BOISE—With the number of people under 40 in Idaho affected by colon cancer on the rise, St. Luke’s is joining a groundbreaking research study, helped with funds from the Brian Olson Memorial Golf Tournament held Sept. 24
The tournament is held in memory of Brian Olson, who died in 1999 from colorectal cancer at age 39. He left behind a heartbroken wife and two young sons, along with devastated colleagues at Hewlett-Packard. To honor Olson, they joined together to start the tournament, which is now in its 20th year at Falcon Crest Golf Club in Kuna.
A total of $34,000 was raised at this year’s tournament. The funds will go to support a new research study St. Luke’s joined, called the Dana-Farber OPTIMISTIC project, the largest coordinated effort in the world to discover the underlying causes behind increased colorectal cancer rates in younger people.
“Most studies have shown that no more than 25% of cases of young colorectal cancer are due to an inherited genetic abnormality. Therefore, we must conclude it’s something in the environment,” said Dr. Dan Zuckerman, Executive Medical Director for St. Luke’s Cancer Institute. “The emerging hypothesis is that something is altering people’s microbiomes, their gut bacteria, in a way that’s promoting carcinogenesis in the colon and rectum. Research seeks to learn what’s affecting the microbiome, which bacteria are emerging as pathogenic and what therapeutic measures can be taken to restore the gut to a healthy microbiome.”
More than 17,000 people around the world, and in Idaho, will have blood, stool and tumor samples examined. Funds from the Brian Olson Memorial will cover the cost of study kits for local patients.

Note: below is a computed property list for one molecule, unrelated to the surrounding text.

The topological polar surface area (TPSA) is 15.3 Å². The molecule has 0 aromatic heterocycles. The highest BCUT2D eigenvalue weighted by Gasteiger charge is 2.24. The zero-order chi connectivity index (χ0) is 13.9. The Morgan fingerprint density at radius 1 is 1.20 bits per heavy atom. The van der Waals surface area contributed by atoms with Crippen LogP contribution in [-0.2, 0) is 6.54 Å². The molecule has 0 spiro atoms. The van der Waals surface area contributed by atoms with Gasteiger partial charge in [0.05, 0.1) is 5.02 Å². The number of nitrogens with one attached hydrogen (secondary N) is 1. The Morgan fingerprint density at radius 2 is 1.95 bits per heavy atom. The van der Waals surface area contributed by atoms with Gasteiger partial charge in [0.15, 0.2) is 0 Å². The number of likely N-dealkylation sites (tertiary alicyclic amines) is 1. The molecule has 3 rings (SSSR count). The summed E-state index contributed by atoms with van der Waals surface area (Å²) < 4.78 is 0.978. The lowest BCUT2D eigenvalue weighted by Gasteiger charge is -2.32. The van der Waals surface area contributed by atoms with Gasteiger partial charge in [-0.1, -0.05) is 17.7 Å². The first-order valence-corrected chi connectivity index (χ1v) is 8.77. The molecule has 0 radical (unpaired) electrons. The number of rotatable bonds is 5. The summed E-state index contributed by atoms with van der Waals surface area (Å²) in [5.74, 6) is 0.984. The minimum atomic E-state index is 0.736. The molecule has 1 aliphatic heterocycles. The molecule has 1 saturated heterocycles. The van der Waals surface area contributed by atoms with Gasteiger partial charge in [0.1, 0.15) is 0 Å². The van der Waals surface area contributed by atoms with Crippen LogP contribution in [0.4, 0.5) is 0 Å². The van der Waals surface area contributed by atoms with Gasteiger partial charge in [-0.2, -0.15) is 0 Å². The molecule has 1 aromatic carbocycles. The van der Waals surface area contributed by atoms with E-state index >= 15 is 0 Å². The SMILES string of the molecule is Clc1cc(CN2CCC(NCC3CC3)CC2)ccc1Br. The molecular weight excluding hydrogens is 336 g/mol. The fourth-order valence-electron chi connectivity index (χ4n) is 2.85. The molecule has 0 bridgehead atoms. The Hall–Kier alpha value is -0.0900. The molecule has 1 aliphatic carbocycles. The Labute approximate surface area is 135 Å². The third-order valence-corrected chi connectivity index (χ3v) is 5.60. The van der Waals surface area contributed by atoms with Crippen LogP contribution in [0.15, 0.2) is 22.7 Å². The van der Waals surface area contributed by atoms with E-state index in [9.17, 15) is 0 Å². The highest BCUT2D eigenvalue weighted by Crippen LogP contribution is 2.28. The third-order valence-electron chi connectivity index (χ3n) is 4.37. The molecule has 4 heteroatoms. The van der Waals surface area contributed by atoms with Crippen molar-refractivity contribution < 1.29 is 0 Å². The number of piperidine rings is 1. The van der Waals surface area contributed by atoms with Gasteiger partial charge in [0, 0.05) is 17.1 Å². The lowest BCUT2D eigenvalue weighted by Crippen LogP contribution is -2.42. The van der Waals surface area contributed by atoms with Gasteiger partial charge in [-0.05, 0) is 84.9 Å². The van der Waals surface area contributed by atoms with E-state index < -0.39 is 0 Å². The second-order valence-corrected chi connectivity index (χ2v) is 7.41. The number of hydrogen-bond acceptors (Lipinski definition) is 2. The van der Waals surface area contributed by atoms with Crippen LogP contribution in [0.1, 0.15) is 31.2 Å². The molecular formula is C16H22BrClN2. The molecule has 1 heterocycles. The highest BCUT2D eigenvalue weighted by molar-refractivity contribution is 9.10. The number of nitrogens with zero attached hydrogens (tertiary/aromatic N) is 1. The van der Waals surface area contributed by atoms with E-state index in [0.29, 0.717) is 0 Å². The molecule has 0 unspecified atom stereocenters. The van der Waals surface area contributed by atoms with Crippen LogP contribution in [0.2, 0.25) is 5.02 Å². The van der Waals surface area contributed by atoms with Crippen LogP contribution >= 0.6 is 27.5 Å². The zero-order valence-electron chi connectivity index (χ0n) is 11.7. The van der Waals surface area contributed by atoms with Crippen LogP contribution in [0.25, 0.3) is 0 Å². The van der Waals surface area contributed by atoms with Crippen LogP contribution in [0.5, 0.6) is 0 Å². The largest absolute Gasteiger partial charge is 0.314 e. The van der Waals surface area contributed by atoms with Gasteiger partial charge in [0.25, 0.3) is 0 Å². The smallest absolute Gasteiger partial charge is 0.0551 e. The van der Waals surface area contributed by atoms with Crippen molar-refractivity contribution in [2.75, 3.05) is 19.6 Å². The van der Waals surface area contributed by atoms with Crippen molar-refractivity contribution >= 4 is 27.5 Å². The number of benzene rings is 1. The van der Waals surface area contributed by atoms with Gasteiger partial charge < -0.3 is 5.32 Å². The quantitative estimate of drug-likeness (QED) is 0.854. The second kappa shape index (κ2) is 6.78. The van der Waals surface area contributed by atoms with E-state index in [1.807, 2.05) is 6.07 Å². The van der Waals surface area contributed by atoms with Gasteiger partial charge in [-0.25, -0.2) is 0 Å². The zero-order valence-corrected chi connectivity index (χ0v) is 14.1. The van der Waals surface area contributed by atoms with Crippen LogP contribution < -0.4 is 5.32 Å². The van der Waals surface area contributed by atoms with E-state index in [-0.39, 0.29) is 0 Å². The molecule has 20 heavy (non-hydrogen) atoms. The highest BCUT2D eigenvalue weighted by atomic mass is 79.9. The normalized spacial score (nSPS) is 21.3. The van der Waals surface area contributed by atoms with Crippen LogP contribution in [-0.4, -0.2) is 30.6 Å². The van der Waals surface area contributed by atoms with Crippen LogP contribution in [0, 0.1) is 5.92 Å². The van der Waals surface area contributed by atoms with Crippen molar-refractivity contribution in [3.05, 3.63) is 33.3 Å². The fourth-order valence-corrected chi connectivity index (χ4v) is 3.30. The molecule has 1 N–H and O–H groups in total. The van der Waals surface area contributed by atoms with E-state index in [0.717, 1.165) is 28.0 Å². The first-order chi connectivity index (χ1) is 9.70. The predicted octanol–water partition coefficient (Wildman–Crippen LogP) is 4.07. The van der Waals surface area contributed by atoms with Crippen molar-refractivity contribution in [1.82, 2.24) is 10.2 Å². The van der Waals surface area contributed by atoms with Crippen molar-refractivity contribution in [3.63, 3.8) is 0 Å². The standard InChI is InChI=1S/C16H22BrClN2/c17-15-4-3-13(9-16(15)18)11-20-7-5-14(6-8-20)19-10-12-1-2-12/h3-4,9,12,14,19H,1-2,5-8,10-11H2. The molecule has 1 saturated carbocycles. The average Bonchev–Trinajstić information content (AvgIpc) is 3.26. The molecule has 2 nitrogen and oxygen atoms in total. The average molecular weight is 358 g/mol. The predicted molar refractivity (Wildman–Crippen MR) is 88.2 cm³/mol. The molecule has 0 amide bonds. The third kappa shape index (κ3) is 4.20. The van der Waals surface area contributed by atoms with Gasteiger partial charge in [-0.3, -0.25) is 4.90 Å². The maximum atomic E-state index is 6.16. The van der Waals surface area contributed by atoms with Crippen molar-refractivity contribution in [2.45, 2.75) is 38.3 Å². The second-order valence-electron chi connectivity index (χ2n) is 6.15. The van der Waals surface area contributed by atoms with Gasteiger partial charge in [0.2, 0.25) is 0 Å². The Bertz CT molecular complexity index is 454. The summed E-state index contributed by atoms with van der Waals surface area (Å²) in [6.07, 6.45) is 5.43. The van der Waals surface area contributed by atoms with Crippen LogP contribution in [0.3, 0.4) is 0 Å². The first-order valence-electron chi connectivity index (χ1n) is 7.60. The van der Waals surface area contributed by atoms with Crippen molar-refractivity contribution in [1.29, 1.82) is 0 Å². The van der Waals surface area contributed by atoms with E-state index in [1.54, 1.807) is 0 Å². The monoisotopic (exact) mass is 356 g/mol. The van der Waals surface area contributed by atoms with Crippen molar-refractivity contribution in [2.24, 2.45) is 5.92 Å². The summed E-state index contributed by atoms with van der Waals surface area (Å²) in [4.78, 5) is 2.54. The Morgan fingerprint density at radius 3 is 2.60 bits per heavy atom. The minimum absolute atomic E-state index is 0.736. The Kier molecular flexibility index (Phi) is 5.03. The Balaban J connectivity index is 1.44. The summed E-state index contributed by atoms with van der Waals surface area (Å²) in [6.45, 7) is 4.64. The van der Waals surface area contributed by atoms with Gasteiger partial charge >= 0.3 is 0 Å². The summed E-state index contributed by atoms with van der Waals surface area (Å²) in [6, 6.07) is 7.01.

“The opportunity for our small community to be part of this global effort to solve the epidemic of colon and rectal cancers is exciting,” said Rudy Pinon, volunteer event director. “This study, along with the distribution of early detection kits and providing financial assistance for colonoscopies, makes a tangible difference in preventing this disease from devastating another family. That’s what this tournament is all about and that’s what Brian would have wanted.”
Colon cancer is one of the most-deadly forms of cancers. In Idaho, 244 people died and 646 were diagnosed with the disease in 2016, the most recent year for official statistics. Those numbers are holding steady for people 50 and older, in large part due to screening. Unfortunately, just 60% of adults get the critical test, and even fewer do in Idaho. The state ranks near the bottom for screening and top for late-stage colon cancer diagnosis.
A colonoscopy is recommended every ten years starting at age 50 and up to 75, unless you’re at higher risk or have a family health history of colon cancer. The American Cancer Society recommends screenings begin five years earlier, at 45.
More information on colon cancer screening can be found at: stlukesonline.org.